• Belmont Religious Council’s annual Interfaith Thanksgiving Service on November 22 at 7 p.m. in the FCB sanctuary. Bring non-perishable food items for the Belmont Food Pantry. Refreshments follow the service.

Volunteers are needed in CRE

  • CRE is looking for one more UU Visitor-volunteer to play Unitarian minister, Rev. Charles Follen on December 6th. Plus, in the spring, we will have a few Bible People as visitors. If you are interested in any of these, please contact the CRE office.
  • Non-parent volunteers are always welcome; please let CRE office know that you are interested in working with FCB children in the Nursery, the classrooms or for special events.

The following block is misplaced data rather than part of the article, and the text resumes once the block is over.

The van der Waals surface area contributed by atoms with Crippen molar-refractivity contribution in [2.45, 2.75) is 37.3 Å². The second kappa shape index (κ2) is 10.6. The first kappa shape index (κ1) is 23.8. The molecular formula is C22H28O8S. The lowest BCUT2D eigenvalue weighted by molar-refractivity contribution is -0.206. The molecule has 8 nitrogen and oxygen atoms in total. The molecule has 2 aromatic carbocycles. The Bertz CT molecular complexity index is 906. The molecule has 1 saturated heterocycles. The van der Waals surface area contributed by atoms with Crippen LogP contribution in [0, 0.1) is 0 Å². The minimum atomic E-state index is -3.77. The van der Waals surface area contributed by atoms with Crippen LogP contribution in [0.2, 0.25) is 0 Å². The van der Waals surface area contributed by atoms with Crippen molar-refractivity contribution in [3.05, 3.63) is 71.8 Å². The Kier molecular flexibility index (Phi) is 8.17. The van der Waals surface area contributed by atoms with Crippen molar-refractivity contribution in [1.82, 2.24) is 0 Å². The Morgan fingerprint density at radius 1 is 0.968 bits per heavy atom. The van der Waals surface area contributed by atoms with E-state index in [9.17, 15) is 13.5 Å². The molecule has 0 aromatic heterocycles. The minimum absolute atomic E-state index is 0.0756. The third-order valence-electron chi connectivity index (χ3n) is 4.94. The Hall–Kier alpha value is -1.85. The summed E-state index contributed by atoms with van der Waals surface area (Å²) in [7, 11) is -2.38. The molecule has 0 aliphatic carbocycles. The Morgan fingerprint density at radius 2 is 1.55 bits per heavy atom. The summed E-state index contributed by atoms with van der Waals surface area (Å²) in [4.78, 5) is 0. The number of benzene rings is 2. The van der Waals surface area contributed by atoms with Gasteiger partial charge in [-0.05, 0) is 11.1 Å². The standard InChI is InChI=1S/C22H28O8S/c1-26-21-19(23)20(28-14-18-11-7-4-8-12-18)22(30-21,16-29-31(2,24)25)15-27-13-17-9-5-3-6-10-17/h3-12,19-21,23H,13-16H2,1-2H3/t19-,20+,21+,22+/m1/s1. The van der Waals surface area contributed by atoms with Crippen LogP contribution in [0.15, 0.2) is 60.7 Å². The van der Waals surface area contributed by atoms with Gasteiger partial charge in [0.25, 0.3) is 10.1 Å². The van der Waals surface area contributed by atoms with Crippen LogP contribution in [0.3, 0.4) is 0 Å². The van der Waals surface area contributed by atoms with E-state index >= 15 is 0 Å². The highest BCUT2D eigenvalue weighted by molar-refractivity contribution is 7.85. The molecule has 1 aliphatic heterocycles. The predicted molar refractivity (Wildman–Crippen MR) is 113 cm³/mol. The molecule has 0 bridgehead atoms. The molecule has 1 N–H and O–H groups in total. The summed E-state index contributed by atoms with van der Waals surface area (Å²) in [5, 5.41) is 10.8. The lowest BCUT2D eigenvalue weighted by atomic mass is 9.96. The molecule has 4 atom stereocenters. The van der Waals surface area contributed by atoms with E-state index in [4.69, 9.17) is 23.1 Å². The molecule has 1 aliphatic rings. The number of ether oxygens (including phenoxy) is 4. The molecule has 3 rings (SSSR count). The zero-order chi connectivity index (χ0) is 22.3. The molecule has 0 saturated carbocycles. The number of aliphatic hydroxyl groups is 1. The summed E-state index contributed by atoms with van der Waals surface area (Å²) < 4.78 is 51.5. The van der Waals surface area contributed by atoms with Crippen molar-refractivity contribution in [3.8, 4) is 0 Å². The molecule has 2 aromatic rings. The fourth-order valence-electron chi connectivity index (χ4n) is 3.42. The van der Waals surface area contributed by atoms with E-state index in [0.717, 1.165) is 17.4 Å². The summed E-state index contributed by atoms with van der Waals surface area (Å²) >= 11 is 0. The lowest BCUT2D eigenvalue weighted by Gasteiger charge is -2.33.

• All children must be registered for CRE. If you haven’t already registered your children for CRE, please do so by using the registration link found on the Children’s Religious Education page ( which allows you to register children from birth through 12thgrade. You can find more information about the program on the website and peruse Charlotte’s blog.
  • All individuals who work with children in the CRE, youth and music programs at FCB must have a background check. If you are a new volunteer or need to renew your background check (once every three years), you can find links to the “background authorization” form as well as the “volunteer driver” and “teacher code of ethics” forms here org/coriandsori/.

~ Charlotte Lehmann, Acting Director of Children’s Religious Education

Office hours: Mon-Tues-Weds, 10 – 6. E-mail:

Posted in Charlotte, Children's Religious Education